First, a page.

emotional or psychological impairments; employment
opportunity; assets; education
and training; lifestyle; financial
need; and any other
factor weighing on a party’s ability to transition to a single status and the
other party’s ability to pay.
What will the Court order for child
support? Child support is
generally determined in accordance with the
Arizona Child Support Guidelines.
Factors include income
(passive and earned), employment
benefits, minor children
not of the marriage, other support
orders and obligations, child care
insurance premium costs, and the time each
party spends with the children. If spousal
maintenance is an issue, that is generally decided before a child support amount
What happens if my spouse doesn’t pay
their Court-ordered alimony or child support? Failure of a
spouse or ex-spouse to pay Court-ordered spousal maintenance or child support is
actionable by pursuing a judgment for arrearages and collecting as with any
other judgment, or through a contempt citation process through the Court. Since
child support is generally payable through a wage assignment, collection should
be automatic. If the state is involved in a case with at least six months child
support arrearages, the delinquent payer may also suffer restrictions or
suspensions of professional, occupational and/or driver’s licenses. The best
direction you may take for collection depends on where the money or pressure
points of the delinquent payer may be.
Will the Court allow me to move out of
state? Of course, but it
may not be with the children. Barring an agreement between you and the other
party, you will normally need a Court order to allow you to permanently relocate
with the children. Your first act should be to review the divorce decree, if it
has been issued. Certainly, relocating with the children without the other
parent’s written consent during the pendency of a divorce action is prohibited
without Court approval. Since such a shift of the children would normally have a
profound negative impact on the children and the other parent, you would carry a
high burden in persuading the Court that such a relocation is best.
Should I go to mediation? Mediation of
disputed issues is generally advised. Court mediation is available at a
reasonable cost for custody and access plan issues. Private mediation of all
issues is available at a higher cost and is advisable if both parties are
willing to negotiate their respective positions. Another option is to ask the
Court to appoint a judge pro tem to conduct a settlement conference, at which a
settlement agreement and Decree can be promptly drafted and entered, upon full
agreement. Even a partial agreement at a settlement conference allows more input
by the parties in fashioning a Decree than a trial.
How are our property and debts divided? In a word:
equitably. Many sub-issues revolve around the general topic of asset
distribution and debt allocation. Some of the elusive factors to consider are
whether the asset or debt is community or separate, incurred for the benefit of
the community, community contributions to separate property, prenuptial
agreements, purpose of the acquisition of the asset or incurring of the debt,
and other factors.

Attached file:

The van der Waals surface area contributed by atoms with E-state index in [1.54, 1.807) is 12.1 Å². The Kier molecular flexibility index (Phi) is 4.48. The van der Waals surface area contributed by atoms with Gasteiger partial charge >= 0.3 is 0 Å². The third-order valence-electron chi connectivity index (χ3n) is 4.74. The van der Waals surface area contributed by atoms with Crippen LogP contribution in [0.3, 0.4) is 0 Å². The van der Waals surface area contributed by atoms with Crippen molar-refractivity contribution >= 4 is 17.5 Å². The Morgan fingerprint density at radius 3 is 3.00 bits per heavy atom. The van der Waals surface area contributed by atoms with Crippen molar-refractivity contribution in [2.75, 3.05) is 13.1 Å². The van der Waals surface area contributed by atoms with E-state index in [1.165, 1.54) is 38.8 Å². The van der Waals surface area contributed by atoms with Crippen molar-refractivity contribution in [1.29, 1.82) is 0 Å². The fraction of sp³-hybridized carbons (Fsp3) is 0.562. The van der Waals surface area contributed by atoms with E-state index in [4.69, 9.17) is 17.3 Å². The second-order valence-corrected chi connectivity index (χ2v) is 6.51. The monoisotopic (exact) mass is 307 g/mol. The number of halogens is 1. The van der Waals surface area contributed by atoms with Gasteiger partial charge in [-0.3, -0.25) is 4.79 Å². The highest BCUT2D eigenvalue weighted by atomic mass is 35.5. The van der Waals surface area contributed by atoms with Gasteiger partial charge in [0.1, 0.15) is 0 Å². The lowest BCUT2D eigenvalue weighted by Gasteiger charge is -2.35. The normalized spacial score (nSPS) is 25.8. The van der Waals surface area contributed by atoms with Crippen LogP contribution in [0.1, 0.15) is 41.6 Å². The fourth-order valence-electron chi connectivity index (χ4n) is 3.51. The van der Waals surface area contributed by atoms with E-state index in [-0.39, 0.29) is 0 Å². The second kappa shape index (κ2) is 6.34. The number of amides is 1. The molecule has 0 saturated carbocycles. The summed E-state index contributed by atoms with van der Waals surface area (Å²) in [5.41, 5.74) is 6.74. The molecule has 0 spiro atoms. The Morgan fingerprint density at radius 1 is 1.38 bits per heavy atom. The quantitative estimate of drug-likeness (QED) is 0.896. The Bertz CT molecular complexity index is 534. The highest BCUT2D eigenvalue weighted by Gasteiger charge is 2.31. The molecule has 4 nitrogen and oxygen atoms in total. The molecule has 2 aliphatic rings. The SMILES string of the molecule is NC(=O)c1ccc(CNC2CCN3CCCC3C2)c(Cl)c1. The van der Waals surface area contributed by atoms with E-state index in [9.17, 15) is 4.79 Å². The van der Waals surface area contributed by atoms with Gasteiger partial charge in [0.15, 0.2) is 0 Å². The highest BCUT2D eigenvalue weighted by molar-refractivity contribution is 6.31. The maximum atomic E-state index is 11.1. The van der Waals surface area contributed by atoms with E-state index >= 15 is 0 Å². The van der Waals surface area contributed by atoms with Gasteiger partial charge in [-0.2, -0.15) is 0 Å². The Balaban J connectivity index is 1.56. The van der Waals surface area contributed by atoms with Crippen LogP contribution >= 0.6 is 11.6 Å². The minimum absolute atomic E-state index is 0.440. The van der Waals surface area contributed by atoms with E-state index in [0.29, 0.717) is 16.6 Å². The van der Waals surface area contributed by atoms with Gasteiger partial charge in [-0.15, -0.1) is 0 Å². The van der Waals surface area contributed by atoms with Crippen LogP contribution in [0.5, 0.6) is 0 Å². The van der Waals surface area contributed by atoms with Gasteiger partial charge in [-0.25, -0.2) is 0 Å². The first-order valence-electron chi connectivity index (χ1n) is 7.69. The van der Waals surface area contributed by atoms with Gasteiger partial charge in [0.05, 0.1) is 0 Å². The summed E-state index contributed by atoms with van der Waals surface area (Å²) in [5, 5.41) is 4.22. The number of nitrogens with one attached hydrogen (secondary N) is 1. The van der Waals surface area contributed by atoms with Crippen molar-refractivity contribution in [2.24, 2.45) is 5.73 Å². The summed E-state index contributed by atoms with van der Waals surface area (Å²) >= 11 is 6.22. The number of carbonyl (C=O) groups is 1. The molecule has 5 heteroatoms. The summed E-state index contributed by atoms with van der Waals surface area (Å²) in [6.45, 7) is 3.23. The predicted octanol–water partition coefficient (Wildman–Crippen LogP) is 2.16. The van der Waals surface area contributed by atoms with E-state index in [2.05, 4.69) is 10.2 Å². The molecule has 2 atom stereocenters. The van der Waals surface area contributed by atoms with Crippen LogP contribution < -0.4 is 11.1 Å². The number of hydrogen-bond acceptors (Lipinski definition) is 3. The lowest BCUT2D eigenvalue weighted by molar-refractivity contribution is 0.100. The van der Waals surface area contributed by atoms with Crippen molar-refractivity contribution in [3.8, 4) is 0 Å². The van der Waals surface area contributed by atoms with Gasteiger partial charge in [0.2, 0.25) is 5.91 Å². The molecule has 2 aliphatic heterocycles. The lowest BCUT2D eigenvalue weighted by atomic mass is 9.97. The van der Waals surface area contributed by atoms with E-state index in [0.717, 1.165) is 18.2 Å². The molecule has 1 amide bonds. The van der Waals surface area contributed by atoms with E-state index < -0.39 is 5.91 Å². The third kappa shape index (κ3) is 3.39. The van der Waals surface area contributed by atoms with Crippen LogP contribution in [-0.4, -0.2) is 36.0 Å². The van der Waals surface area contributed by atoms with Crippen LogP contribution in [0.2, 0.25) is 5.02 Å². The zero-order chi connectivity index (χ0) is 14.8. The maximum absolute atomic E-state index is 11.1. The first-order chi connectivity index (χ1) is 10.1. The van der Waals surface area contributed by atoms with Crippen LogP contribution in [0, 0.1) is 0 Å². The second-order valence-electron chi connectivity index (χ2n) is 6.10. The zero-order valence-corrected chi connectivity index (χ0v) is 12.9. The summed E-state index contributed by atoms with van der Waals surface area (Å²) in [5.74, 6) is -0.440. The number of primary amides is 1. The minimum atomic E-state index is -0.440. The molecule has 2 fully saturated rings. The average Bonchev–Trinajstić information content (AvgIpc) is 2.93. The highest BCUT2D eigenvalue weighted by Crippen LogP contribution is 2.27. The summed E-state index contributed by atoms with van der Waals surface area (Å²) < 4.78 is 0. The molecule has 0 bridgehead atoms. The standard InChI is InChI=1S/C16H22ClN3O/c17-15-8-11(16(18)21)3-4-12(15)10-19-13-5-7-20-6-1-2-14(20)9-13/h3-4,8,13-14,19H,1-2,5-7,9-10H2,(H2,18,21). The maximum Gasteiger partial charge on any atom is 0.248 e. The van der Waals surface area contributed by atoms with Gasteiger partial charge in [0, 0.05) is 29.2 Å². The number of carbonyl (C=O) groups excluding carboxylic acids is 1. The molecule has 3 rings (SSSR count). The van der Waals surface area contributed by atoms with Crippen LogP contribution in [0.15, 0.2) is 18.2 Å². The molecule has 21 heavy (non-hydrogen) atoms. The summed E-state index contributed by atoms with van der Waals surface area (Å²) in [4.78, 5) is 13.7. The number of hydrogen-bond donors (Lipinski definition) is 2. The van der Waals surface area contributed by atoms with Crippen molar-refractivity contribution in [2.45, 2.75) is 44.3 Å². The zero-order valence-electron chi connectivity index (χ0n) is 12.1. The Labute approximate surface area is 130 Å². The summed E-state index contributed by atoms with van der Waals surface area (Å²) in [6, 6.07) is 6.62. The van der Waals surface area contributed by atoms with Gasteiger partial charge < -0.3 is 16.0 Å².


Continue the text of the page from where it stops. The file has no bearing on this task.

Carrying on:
What is community property? What is sole
and separate property? Community property
is essentially any asset acquired with community funds or for a community
purpose, or any separate property converted to community property. If an asset
is acquired during the marriage, the legal assumption is that it is community.
Exceptions to this include gifts, inheritance, and interest on, or any increase
in value in, separate assets. Sole and separate
property belongs to the party acquiring it. This includes property that was
owned prior to marriage and that has not subsequently been gifted to the
community. For example, separate real property conveyed by one spouse to both is
presumed to be gifted to the community. However, a sole and separate bank
account entitled in both spouses’ names is not so presumed.
What will happen to my business? That depends on
various factors, including (a) whether the
business was yours prior to marriage, (b) whether such a
business increased in value during the marriage and, if so, (c) whether that
increase can be proven attributable to market forces (separate) or your
If you started the
business during marriage, it will likely be considered community property.
If the business or
any portion of it is community property, and you want to retain the business,
you will likely be required to offset your spouse’s interest in that community
portion with other community property or the purchase of the other’s interest.
businesses are very difficult to appraise, since the value of the business may
be closely tied to the ability of the owner-spouse, and valuation experts often
calculate dramatically different value estimates.
More on business ownership in
What if my spouse doesn't give property to me that has been awarded to me by the Court?
Similar to your right of recourse if your spouse doesn't meet their
other obligations to you,
you can obtain Court orders and/or sanctions against the non-compliant party
pursuant to Court rules.
Z. What rights
do grandparents have? Grandparents have
some statutory rights of visitation with minor grandchildren. Under narrow
circumstances, they may also have some statutory rights to custody. If
logistically possible and appropriate, a grandparent’s visitation should occur
during the time of the parent through whom the grandparents claim access.